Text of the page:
One central narrative theme is the effect of science and technology on our future, the fictitious manifestations of which have become the major metaphors in science fiction. Feminist science fiction, especially in the early 1970s, undermined the ideological separation of "soft" and "hard" sciences within traditional science fiction, which portrayed technology as good and the sciences as progressive, rational, and predictable (i.e. masculine), pitched against alien "sciences" such as telepathy and telekinesis that were considered witchcraft, evil, manipulative, obscure, and subjective (i.e. feminine). Feminist science fiction has instead emphasized cultural and social ("soft") sciences, such as anthropology, linguistics, and social theories. At the same time, authors have explored the ambiguous relationship of women and technology. On one hand, feminist writers reclaim the figures of witch and healer within a science fiction setting and develop alternative sciences. On the other, feminist science fiction writers explore the liberating potential of the hard sciences (in particular, reproductive technologies) that promise elimination of traditional gender roles that link women to maternity. The growing identification with the alien/other in many texts is accompanied by a shift in narrative perspective as more and more texts relate the experiences of those colonized by traditional science fiction heroes.
Postmodern science fiction mirrors ideas of fragmented cultural experiences and new linguistic forms of expression as they question the ontological basis for realities and offer subversive point of views. This trend especially resonates in feminist appropriations of cyberpunk, in which texts explore implications of new media and biotechnologies. The metaphor of the cyborg, a concept that becomes central to both feminist fiction and feminist criticism, emerges from explorations of the interface of technology and humans and the boundary dissolutions that accompany biotechnologies and global capitalism's consumerism.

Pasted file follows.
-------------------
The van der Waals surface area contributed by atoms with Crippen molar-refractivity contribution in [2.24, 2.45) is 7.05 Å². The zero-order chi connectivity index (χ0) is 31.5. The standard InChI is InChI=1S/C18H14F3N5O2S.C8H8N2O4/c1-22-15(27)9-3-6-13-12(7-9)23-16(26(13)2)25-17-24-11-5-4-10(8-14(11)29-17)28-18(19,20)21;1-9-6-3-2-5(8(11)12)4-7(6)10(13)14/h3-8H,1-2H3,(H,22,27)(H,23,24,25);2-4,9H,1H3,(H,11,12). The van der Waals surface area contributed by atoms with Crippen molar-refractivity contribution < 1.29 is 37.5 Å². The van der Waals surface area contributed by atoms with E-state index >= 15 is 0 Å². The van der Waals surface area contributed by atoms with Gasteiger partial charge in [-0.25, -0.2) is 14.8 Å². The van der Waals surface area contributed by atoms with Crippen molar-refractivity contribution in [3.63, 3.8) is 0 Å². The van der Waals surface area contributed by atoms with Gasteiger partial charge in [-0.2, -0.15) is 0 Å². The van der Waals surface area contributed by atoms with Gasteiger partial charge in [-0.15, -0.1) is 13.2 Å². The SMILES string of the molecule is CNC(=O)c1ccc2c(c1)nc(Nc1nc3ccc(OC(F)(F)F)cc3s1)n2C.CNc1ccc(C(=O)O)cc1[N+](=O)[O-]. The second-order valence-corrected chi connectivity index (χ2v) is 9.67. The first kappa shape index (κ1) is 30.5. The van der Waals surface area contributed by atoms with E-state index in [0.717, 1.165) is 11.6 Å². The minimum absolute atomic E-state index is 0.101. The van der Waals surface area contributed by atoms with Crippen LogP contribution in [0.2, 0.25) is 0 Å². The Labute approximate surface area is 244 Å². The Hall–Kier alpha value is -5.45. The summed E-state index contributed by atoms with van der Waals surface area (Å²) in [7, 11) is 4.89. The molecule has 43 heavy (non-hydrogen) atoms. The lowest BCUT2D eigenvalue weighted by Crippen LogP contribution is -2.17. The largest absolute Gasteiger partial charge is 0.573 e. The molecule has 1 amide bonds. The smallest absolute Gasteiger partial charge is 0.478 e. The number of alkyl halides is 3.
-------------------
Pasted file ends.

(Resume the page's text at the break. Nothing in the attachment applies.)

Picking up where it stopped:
Unlike the growing body of literary texts classified as feminist science fiction, there is not (yet) a genre of feminist science fiction film. One example of a feminist science fiction film is Born in Flames (1983), which explores possible future political developments of fractions of the feminist movement. In "Feminist Futures: A Generic Study" (1990), Anne Cranny-Francis suggests that a hypothetical contemporary feminist science fiction cinema would be based in an intertextual relationship between "science fiction writing and its generic conventions; feminist cultural practice; and cinema itself—particularly science fiction film and feminist film—as a set of discursive and signifying practices" (219).
Science Fiction and Feminist Theory
In the past thirty-five years, feminist science fiction and feminist readings of science fiction have challenged existing gender relations and have explored theoretical and political debates of the time. Critics such as Marleen Barr in Alien to Femininity (1987), Sarah Lefanu in In the Chinks of the World Machine (1988), and Jenny Wolmark in Aliens and Others (1994) discuss feminist science fiction in the context of feminist theories. Women's increased involvement in science fiction has proven to be crucial both for the development of the subgenre of feminist science fiction and for feminist theorizing outside the science fiction community. If we view the contemporary author as sharing a cultural climate with feminist political and theoretical debates, it becomes necessary to read science fiction texts as contributions to feminist debates as well as reflections of them.